Having trouble paying for childcare? RelayRides blogger Amanda L. Grossman shares some unusual ways to manage the costs of taking care of youngsters.
If you have children or are planning for one soon, then you probably know the usual choices for childcare: have one parent stay home with the child, drop the child off to a daycare facility, hire a babysitter/nanny to come over to your home and watch your child, enlist a close relative who lives near you, or work for a company that miraculously has a built-in daycare center.
Choosing which of these methods is right for your family depends on many factors, including comfort levels, convenience, career paths, etc. Each of these methods also comes with a cost of some sort that needs to be factored into your decision-making process, whether that’s money directly out of your pocket, or money that never goes into your pocket (due to having one parent quit their day job).
To help with your decision-making, I’d like to discuss unusual options you may not know you have when looking at how to pay for the type of childcare that fits into your lifestyle and gives you the most peace of mind.
Pay for One of Your Parents to Temporarily Relocate
Chances are good that your parents want to be a part of their grandchild’s life. If they are also not working, and you want or need to continue to work, then you could have a perfect opportunity. My friends recently had a child, and both wanted to go back to work after maternity/paternity leave. So what did they do? Instead of using daycare, they worked out a deal where they pay the rent on an apartment in exchange for the grandmother to relocate close by and take care of her grandson during the workday. Not a bad solution!
Work at a Daycare Facility for Discounted Daycare
Many daycare facilities will offer discounted rates to have your own child in the facility if you work there. Note, however, that this does not mean your child will end up in your class or area (some facilities have policies against this to discourage favoritism towards one child in any given class). If you have childcare experience or a degree in education, then this could be a great opportunity for you to both continue working while being close to your child during the day.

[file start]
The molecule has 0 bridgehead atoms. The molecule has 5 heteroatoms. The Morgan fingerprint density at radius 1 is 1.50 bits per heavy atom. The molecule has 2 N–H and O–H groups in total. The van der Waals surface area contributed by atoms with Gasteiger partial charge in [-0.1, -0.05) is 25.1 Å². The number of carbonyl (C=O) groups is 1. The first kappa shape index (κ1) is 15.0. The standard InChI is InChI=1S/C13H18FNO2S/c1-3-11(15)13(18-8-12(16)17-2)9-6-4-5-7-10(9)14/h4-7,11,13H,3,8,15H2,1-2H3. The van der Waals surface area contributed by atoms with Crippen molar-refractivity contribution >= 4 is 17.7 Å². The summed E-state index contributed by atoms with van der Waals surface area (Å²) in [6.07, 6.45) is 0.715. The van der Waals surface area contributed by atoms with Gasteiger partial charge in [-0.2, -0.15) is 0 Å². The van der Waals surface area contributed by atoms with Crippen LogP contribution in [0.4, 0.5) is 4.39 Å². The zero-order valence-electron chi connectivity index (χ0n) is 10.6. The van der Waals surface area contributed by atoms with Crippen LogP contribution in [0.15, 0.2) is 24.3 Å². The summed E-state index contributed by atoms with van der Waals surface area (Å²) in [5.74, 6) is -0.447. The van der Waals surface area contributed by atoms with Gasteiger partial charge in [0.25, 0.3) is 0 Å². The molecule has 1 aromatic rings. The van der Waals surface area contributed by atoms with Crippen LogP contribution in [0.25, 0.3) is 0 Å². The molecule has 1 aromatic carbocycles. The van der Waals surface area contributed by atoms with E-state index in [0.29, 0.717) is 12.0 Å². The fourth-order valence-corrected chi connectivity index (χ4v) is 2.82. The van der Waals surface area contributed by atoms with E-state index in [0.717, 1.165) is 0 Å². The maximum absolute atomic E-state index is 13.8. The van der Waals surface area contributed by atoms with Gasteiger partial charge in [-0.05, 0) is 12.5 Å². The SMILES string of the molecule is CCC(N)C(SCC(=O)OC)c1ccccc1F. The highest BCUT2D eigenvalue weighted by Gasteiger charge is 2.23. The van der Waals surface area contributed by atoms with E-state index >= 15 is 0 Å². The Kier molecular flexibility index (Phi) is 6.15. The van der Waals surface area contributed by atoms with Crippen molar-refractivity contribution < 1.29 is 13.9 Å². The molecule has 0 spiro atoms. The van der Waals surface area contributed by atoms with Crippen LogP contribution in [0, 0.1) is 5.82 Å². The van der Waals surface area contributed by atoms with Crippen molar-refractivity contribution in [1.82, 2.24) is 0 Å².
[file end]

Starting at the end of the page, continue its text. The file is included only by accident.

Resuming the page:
Displace the Cost of Daycare by Bringing in Extra Cash
There are several ways to make money from home, or even your mobile phone. For example, Do you have a vehicle to yourself and a computer? Then you have a way to earn extra income each month to displace the costs of daycare. Sign up with RelayRides and start renting your vehicle to people in your own community. You set the price, and you control when your car is available to rent, and to whom. RelayRides provides liability insurance for each rental, as well as prequalifies renters to give you peace of mind. Renters average $250 per month, and some make up to $1,000!
Open Up a Daycare in Your Home
It’s very likely that there are other mothers in your neighborhood or surrounding area that are looking for someone to trust with their child while they work. By opening up a mini-daycare in your home, you can stay home with the little one for free while earning income on the side.
Note: Starting a formal daycare out of your home entails paperwork, licenses, classes, and more depending upon your State Daycare Licensing Agency. So you need to consider this when deciding if you will be taking on children of a few friends/family members versus starting an actual daycare.
See if You are Eligible for State Subsidized Childcare
Are you a low-income parent going back to school full-time? You may be eligible for state subsidized childcare. The US Department of Education has a program called CAMPIS (Child Care Access Means Parents in School). If you are eligible for a Federal Pell Grant, and attend an institution that receives funds from this program, then you should inquire at your college to see if you qualify for the program.